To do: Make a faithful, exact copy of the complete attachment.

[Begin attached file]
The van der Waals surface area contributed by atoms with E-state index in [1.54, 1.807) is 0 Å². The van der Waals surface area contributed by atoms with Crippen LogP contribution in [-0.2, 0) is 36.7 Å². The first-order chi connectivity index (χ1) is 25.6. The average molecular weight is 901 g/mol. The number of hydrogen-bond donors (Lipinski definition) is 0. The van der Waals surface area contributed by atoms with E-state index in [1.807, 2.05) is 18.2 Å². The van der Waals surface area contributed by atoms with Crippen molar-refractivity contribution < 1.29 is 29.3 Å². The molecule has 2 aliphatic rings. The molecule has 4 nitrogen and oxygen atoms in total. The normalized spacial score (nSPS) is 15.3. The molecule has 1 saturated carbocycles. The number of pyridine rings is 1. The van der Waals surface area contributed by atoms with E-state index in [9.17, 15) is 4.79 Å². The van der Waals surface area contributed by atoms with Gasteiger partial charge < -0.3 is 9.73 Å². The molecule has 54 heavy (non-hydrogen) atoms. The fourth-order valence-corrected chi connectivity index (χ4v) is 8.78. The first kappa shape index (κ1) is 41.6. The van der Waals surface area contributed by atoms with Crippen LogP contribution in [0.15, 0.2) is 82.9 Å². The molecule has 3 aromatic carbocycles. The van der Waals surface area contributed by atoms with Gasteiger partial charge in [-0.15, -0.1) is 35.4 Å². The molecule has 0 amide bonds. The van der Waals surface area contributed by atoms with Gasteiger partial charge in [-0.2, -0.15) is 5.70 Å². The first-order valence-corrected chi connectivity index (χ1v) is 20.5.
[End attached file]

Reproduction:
The van der Waals surface area contributed by atoms with E-state index in [1.54, 1.807) is 0 Å². The van der Waals surface area contributed by atoms with Crippen LogP contribution in [-0.2, 0) is 36.7 Å². The first-order chi connectivity index (χ1) is 25.6. The average molecular weight is 901 g/mol. The number of hydrogen-bond donors (Lipinski definition) is 0. The van der Waals surface area contributed by atoms with E-state index in [1.807, 2.05) is 18.2 Å². The van der Waals surface area contributed by atoms with Crippen molar-refractivity contribution < 1.29 is 29.3 Å². The molecule has 2 aliphatic rings. The molecule has 4 nitrogen and oxygen atoms in total. The normalized spacial score (nSPS) is 15.3. The molecule has 1 saturated carbocycles. The number of pyridine rings is 1. The van der Waals surface area contributed by atoms with E-state index in [9.17, 15) is 4.79 Å². The van der Waals surface area contributed by atoms with Gasteiger partial charge < -0.3 is 9.73 Å². The molecule has 54 heavy (non-hydrogen) atoms. The fourth-order valence-corrected chi connectivity index (χ4v) is 8.78. The first kappa shape index (κ1) is 41.6. The van der Waals surface area contributed by atoms with Crippen LogP contribution in [0.15, 0.2) is 82.9 Å². The molecule has 3 aromatic carbocycles. The van der Waals surface area contributed by atoms with Gasteiger partial charge in [-0.15, -0.1) is 35.4 Å². The molecule has 0 amide bonds. The van der Waals surface area contributed by atoms with Gasteiger partial charge in [-0.2, -0.15) is 5.70 Å². The first-order valence-corrected chi connectivity index (χ1v) is 20.5.